All of us ran Ladle well with no mishaps this time. Bill had the most stellar center Ladle run without touching a rock. Pete would have given Bill an A but because Bill waved for our photographers before finishing the rapid, Pete downgraded him to a C. I skimmed one domer and got uncomfortably close to the left before pulling hard back to the center but otherwise it was a flawless run. I got a B for skimming a domer rock. I would hate to see this rapid at really low water. It is a maze of numerous boulders and small channels.
Cooke's, Christina & Pete in Ladle (Center Runs)
We continued on down to Little Niagra with Bill running the hole (I thought that was crazy). I didnt see his run but it sounds like his boat shuddered and stalled in the hole but eventually popped out. I snuck Little Niagra on the left along with everyone else. This time I didnt even mess with Miranda Jane and snuck the whole mess on the far right (much better choice). I cant believe I ran this hole just a few days ago. I dont want to do that again. We ran Meeker and Osprey (hugged the right side here) without problems.
We pulled into our favorite Selway camp (Tango Bar) again. We saw no other groups this whole trip. Everyone in the group loved the beach at Tango Bar and watched as a bald eagle showed off for us on the hillside.
Mike and Joanie prepared a delicious pork tenderloin dinner but said next time they will fix a much easier dinner. We wolfed down their dinner and enjoyed our last night on the Selway. After we went into our tent for the night (and it got dark) Pete and I heard growling noises (it was Mike) but it fooled us (along with Keith and Ava) for a few minutes.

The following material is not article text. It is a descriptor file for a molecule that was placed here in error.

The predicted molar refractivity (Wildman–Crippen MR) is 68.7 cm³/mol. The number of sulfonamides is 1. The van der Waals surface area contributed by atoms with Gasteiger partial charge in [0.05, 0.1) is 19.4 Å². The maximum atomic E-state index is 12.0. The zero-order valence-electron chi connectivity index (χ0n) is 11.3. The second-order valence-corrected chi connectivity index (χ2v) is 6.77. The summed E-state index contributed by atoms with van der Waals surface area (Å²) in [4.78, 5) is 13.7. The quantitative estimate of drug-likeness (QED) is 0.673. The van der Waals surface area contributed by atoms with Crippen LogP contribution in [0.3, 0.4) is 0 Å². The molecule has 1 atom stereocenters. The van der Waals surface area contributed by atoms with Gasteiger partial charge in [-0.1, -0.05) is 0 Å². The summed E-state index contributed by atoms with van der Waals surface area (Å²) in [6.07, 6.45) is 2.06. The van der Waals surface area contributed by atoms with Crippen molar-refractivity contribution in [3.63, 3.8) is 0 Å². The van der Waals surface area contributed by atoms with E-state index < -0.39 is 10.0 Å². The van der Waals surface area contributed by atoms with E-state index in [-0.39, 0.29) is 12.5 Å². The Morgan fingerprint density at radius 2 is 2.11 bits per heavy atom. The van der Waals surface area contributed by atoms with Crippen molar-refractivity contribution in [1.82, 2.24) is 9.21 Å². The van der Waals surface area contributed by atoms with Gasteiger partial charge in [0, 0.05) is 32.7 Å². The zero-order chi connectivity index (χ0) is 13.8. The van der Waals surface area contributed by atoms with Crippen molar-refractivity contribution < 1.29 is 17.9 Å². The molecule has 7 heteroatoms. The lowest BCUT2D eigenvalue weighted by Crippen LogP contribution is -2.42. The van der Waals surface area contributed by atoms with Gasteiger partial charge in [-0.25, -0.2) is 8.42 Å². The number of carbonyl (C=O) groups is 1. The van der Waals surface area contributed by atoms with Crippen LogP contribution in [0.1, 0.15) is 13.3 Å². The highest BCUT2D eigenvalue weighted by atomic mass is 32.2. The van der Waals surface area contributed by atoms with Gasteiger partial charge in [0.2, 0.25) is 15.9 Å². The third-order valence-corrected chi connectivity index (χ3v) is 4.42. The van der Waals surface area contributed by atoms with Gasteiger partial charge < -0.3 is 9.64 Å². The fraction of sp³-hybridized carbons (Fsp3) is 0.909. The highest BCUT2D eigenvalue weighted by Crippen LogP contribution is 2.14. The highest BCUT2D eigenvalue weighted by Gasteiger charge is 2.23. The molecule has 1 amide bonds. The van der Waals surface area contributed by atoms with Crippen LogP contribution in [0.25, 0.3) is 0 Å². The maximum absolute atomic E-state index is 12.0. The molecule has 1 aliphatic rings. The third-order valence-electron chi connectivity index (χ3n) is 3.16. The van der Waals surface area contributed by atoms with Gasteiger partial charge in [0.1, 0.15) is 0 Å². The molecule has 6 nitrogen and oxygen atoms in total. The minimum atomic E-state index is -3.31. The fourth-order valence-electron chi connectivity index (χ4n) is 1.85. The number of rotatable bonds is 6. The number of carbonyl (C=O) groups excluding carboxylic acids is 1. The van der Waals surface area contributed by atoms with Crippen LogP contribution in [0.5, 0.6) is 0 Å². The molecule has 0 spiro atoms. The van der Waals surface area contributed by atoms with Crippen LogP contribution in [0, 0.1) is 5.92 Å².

Day 4, Thurs June 16, 2005, 2.7 feet, Takeout
Today is the last day of our back to back Selway trip adventures. The river seemed to come up overnight. We enjoy watching several eagle nests (with eaglets in them) on our float out. We couldnt have asked for better weather and company. We didnt have Selway double troubles but absolutely double the fun on our adventures. I cant believe our good fortune. Wolf Creek is our last big rapid of the trip and we scouted it again. Irene is focused on photographing flowers on the trail beside the scout while the rest of us are looking at the rapid intently. I chide her for turning her back to the big waves below to focus on honeysuckle flowers. Irene manages to spot our only snake of the trip (harmless). We ran the same runs (left tried to stay left) but went center with no problems.
Wolf Creek Rapid sequence
Our second trip only had about 30 minutes of rain (hard to believe it was Idaho). De-rigging involved a lot of sweaty heavy load carrying work. We ended up going home via McCall and Boise to enjoy a stop at Cascade Outfitters. Our special Selway trips allowed us a rare look at the Selway from a two trip back to back perspective. We couldnt get any luckier with good weather and great flow. Thanks to Pat and Keith.
Selway River Mile waterproof guides from the Forest Service. Contact West Fork Ranger station, 406-821-3269 or fax 406-821-1211 to order the newest one. I have both old and new and think they cover the basics nicely and I like the small size.
Whitewater Campsites.com has great photos of many camps including Selway's
Book by Pete Fromm called Indian Creek Chronicles that describes a winter on the Selway in 1990